Scott underscores the reason for the unicorn dream as follows: “It is not the unicorn itself which is important. It’s the landscape around it – the green landscape – they [critics of the scene] should be noticing… But before that happened my original thought had been never to show a green landscape during Blade Runner. We would only see an urban world. But, I subsequently figured, since this moment of Deckard noodling at the piano offered the pictorial opportunity of a dream, why not show a unicorn? In a forest? It’s an image that’s so out-of-place with the rest of the picture that even if I only run it for three seconds, the audience will clearly understand that they’re witnessing some sort of reverie.”

In early 2000, Warner Bros. approached Scott about working on a special edition DVD of Blade Runner. These discussions led to the agreement on a restoration of the film which would become the Final Cut version. This version is the cut of the film that Scott claims best suits his original vision, and unlike the Director’s Cut, he was fully involved in the making of it.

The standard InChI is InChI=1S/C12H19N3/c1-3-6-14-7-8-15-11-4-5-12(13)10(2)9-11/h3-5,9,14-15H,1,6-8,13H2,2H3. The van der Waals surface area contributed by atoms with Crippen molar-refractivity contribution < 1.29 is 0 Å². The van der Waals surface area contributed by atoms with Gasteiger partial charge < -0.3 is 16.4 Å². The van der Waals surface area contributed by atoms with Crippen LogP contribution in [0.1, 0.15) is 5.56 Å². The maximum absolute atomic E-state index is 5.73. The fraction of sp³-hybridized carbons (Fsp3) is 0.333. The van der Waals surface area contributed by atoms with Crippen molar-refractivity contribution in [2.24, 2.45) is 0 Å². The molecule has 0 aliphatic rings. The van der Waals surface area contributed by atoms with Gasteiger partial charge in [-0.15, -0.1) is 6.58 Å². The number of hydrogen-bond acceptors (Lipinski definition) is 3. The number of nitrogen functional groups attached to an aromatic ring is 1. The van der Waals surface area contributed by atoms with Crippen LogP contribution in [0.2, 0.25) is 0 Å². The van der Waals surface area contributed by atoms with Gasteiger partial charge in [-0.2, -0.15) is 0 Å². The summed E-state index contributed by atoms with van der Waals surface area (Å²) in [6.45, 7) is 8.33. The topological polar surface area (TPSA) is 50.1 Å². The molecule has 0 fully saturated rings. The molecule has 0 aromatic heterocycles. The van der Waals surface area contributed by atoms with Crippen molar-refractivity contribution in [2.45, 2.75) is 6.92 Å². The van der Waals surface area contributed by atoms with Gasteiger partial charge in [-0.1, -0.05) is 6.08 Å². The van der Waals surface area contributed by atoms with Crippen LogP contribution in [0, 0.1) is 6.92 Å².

The team that worked on the restoration included Charles de Lauzirika (Restoration Producer), Kurt P. Galvao (Restoration Consultant), and John Scheele (Visual Effect Supervisor). De Lauzirika states that his agenda in restoring Blade Runner “was to make sure that basically Blade Runner was not only treated to the best picture and sound quality possible, but Ridley would finally get to make any last tweaks and edits and cuts to the film that he wanted to make.”